Breaking news for Boston area foodies who chomp at the bit for each new culinary delight: New Orleans based Dinner Lab, the pop-up dining maker with a twist, has finally come to Boston. First supper will be held on February 20, mystery location to-be-revealed, with Mario Rodriguez, a Babson College alumnus who cooked at New York’s Gramercy Tavern before heading down to NOLA to help grow the Little Culinary Disruptor That Could.
This Examiner has been following Dinner Lab since meeting Rodriguez through Babson connections a few years ago. In the summer of 2013, Rodriguez wrote: “I’ve been hired by a small start-up run by Tulane MBA grads. The company is called Dinner Lab. They’re based in New Orleans but operate in Austin, Nashville, and soon New York Los Angeles as well.”
Fast forward eighteen months, and Dinner Lab now hosts events in 24 cities across the U.S. They have accrued great press in the New York Times as well as in Forbes and Entrepreneur Magazine for their innovative approach to fundraising.
“In the simplest sense,” Rodriguez wrote, “Dinner Lab is a platform for up and coming chefs to create their favorite cuisines in non-conventional spaces, and for people who appreciate good food and great company. We remove the trappings of the traditional restaurant and strip back the dining experience to its most raw and essential form through three key ingredients – great people, unique food, and interesting locations.”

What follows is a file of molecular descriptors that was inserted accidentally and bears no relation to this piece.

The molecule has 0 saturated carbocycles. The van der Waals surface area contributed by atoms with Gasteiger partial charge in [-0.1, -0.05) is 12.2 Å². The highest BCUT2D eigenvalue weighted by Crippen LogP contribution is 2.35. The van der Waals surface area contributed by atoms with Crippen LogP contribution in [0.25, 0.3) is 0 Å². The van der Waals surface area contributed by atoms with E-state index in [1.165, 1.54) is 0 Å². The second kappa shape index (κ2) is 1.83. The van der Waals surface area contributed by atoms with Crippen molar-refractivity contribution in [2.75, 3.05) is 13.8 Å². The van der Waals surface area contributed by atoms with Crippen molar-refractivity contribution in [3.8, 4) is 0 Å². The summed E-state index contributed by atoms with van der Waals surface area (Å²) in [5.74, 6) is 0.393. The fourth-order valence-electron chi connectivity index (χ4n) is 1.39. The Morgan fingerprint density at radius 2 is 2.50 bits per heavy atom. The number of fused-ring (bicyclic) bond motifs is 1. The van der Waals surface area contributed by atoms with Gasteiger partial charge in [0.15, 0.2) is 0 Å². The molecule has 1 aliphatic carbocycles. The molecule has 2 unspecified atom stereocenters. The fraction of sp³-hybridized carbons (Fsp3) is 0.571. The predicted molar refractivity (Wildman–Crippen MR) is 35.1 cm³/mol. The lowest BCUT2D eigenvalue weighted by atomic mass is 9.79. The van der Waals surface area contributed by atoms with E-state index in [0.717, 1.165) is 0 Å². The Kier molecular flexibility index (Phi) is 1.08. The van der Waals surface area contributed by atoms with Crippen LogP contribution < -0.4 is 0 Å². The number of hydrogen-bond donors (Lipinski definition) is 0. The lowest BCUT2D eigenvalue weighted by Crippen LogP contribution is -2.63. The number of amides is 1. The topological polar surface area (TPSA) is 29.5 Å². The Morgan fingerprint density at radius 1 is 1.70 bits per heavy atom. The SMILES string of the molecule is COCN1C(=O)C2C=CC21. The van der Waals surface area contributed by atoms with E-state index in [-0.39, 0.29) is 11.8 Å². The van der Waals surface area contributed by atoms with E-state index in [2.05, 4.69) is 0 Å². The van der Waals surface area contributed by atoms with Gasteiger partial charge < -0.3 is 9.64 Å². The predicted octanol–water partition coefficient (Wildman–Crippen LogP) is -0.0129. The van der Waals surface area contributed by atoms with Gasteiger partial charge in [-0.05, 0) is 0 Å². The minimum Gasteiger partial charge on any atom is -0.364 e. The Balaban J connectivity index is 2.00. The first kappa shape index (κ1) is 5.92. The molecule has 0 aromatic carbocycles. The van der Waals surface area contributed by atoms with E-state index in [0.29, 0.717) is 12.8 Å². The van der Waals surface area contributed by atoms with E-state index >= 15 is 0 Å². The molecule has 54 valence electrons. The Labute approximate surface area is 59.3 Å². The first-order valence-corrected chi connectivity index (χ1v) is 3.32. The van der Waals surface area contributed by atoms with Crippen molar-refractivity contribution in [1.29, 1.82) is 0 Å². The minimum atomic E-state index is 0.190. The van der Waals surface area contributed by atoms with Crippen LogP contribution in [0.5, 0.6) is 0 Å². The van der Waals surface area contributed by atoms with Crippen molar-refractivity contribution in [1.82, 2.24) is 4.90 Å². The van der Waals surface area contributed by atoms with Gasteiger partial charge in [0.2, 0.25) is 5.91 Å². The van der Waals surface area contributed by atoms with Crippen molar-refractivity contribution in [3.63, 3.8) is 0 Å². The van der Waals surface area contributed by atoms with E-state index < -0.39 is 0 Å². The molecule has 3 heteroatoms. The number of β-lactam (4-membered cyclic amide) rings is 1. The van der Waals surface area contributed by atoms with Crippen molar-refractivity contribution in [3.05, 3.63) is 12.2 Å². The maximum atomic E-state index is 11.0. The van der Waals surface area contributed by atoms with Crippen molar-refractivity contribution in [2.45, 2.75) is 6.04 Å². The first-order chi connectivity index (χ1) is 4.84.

The company’s COO Paco Robert is leading the Boston launch. Robert explained to this Examiner how Dinner Lab disrupts the culinary industry on two fronts. On the kitchen side of things, there aren’t easy ascension pathways for a restaurant’s “seconds and thirds,” the talent serving directly under the executive chef. Through Dinner Lab, ambitious sous chefs can experiment and iterate their own ideas on a platform that offers direct and immediate feedback from customers. And on the dining room side, customers have direct access to the maker of the meal in a manner generally unheard of in the industry. Typically, diners either wait for the food critic’s report or head to Yelp (or, in extreme cases, demand to speak to a manager). Dinner Lab allows diners to share in the creative process in order to constructively shape future menus.
The Boston Globe’s Kara Baskin broke the story of Dinner Lab’s arrival into Boston. Move quick if you want a membership (last minute stocking stuffer?) and seats at the inaugural dinner on February 20. They’re sure to sell like hotcakes.